FitzHugh-Nagumo model

This two-dimensional system of PDE models an excitable system such as electric signals on heart tissue. It is solved by means of a finite differences scheme. Also, an inverse problem is established and partially solved: reconstruct cardiac tissue properties by using measurements available from an ECG. Code available on github upon request.


Heart disease is one of the leading causes of death in the world, thus it is necessary a fully-understanding of its biomechanical behaviour. One attempt to do so is the FitzHugh-Nagumo model, one of the most successful mathematical models that describe excitable media, that is, materials consisting of elementary segments with well-defined rest state, a threshold for excitation and a diffusive-type coupling to its nearest neighbours. Hence, this model is useful for modelling different phenomena such as nerve pulses, spreading of forest fires or certain types of chemical reactions. In particular, it is used in cardiac electrophysiology to qualitatively describe the voltage propagation through the cardiac tissue. Consequently, from this model, it is possible to gain some insights about heart imparities such as arrhythmias.

The most important characteristic of excitable media is the almost immediate damping out of signals below a certain threshold. On the other hand, signals exceeding this threshold propagate without damping. In cardiac cells, ions move through small pores in the cellular membrane which can be either open (excited) or closed (rest) making the heart muscle pumping blood in and out.

In what follows, the equation is described, a direct model is solved with a finite differences scheme and an inverse problem is established to reconstruct properties of the heart tissue from measurements given by an ECG

The equation

The FitzHugh-Nagumo model is a system of two variables and two PDEs. The variables are an activator (the electric potential $V$) and an inhibitor (a variable $R$ that describes the voltage-dependent probability of the pores in the membrane being open and ready to transmit ionic current). The potential follows a diffusion process with a non-linear term.

$$\begin{array}{ll}\dfrac{\partial V}{\partial t}= div(\sigma\nabla V)+\nu V(\alpha-V)(V-1)- R + I & \text{, in }\Omega\times[0,T] \\
\dfrac{\partial R}{\partial t}=\delta (V-Rd) & \text{, in } \Omega\times[0,T] \\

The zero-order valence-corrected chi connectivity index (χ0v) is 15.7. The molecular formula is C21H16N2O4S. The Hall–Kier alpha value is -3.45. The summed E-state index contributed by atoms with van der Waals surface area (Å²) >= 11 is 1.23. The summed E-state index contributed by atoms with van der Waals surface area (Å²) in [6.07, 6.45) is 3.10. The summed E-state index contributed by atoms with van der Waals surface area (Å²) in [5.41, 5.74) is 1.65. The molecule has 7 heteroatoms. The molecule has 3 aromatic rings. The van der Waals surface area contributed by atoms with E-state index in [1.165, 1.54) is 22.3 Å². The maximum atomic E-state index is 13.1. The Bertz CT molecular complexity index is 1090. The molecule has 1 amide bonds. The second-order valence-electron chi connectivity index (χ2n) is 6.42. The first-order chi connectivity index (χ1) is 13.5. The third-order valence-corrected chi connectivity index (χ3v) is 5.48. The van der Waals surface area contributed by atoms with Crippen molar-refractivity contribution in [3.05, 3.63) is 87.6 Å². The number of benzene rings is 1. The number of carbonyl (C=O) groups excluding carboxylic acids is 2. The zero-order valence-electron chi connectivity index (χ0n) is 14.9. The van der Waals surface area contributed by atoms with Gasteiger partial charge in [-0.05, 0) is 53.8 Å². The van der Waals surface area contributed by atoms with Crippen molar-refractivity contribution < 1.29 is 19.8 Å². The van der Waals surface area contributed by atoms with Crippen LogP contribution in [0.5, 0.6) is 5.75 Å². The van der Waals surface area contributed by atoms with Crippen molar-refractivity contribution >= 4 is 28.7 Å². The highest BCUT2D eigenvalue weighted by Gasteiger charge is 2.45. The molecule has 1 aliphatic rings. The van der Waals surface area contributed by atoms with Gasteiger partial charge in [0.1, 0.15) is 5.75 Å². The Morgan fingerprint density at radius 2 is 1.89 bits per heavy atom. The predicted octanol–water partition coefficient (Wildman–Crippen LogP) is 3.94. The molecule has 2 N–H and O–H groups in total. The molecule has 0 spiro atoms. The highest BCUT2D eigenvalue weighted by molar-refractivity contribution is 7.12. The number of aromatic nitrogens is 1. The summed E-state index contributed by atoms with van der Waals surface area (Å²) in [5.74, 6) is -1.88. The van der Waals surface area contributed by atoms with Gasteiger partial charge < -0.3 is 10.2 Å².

\dfrac{\partial V}{\partial n}= 0 & \text{, on } \partial \Omega \times [0,T] \\
V(x,0) = V_0 & \text{, for } x\in\Omega \\
R(x,0) = R_0 & \text{, for } x\in\Omega \end{array}$$ where

  • $V(t,x)$: the voltage or transmembrane potential in the point $x\in\Omega$ and time $t\in[0,T]$.
  • $R(t,x)$: inhibitor or recovery variable.
  • $\sigma(x)$: conductivity of the tissue that may depends on $x\in\Omega$. Moreover, $\sigma(x)\geq0$ and if $\sigma(x)=0$ then the tissue on the point $x\in\Omega$ is dead and no diffussion may occur.
  • $\nu$: excitation rate, with $\nu>0$.
  • $\alpha$: threshold for excitation, with $0<\alpha<1/2$.
  • $\delta$: excitation decay, with $0<\delta$.
  • $d$: recovery decay, with $d>0$.
  • $I$: stimulating current.

Direct problem. Solving the equation with finite differences

A Crank-Nicolson scheme is used to numerically solve the system, i.e., a convex comibination between the explicit and implicit schemes with parameter $\theta$:

$$\begin{array}{cll} \dfrac{V^{n+1}_{i,j}-V^n_{i,j}}{\Delta t}&=&\theta\sigma_{i,j} \left(\dfrac{V^{n}_{i,j+1}-2V^{n}_{i,j}+V^{n}_{i,j-1}}{h_x^2}+\dfrac{V^{n}_{i,j}-2V^{n}_{i,j}+V^{n}_{i-1,j}}{h_y^2}\right) \\
&&+\theta\left((\sigma_x)_{i,j}\dfrac{V^n_{i,j+1}-V^n_{i,j}}{h_x}+(\sigma_y)_{i,j}\dfrac{V^n_{i+1,j}-V^n_{i,j}}{h_y}\right) \\
&&+(1-\theta)\sigma_{i,j} \left(\dfrac{V^{n+1}_{i,j+1}-2V^{n+1}_{i,j}+V^{n+1}_{i,j-1}}{h_x^2}+\dfrac{V^{n+1}_{i,j}-2V^{n+1}_{i,j}+V^{n+1}_{i-1,j}}{h_y^2}\right) \\
&&+(1-\theta)\left((\sigma_x)_{i,j}\dfrac{V^{n+1}_{i,j+1}-V^{n+1}_{i,j}}{h_x}+(\sigma_y)_{i,j}\dfrac{V^{n+1}_{i+1,j}-V^{n+1}_{i,j}}{h_y}\right) \\
&&+\nu V^{n}_{i,j}(V^{n}_{i,j}-\alpha)(1-V^{n}_{i,j})- \theta \delta R^{n}_{i,j}-(1-\theta)\delta R^{n+1}_{i,j} \\
\dfrac{R^{n+1}_{i,j}-R^n_{i,j}}{\Delta t}&=&\theta\delta (V^{n}_{i,j}-R^{n}_{i,j}d)+(1-\theta)\delta (V^{n+1}_{i,j}-R^{n+1}_{i,j}d) \end{array}$$


Normal heart

Reentrant waves

Ventricular fibrilation

Code and Poster

You can download a poster here.

Inverse problem

For this toy model, we could suppose as known the parameters $\num \alpha, \delta$ and $d$ while $\sigma$ remains unknown. This function contains information about the properties of the cardiac tissue, hence, it would be helpful to know it and make a good prognosis. The inverse problem proposed is to reconstruct this function $\sigma$ from measurements obtained from an ECG.

An ECG is a graph of voltage versus time that describes the electrical activity in the heart from electrodes located in the skin.

Pablo Arratia
Pablo Arratia
Young researcher

My research interests include inverse problems, partial differential equations, deep learning, physics-informed neural networks and medical imaging.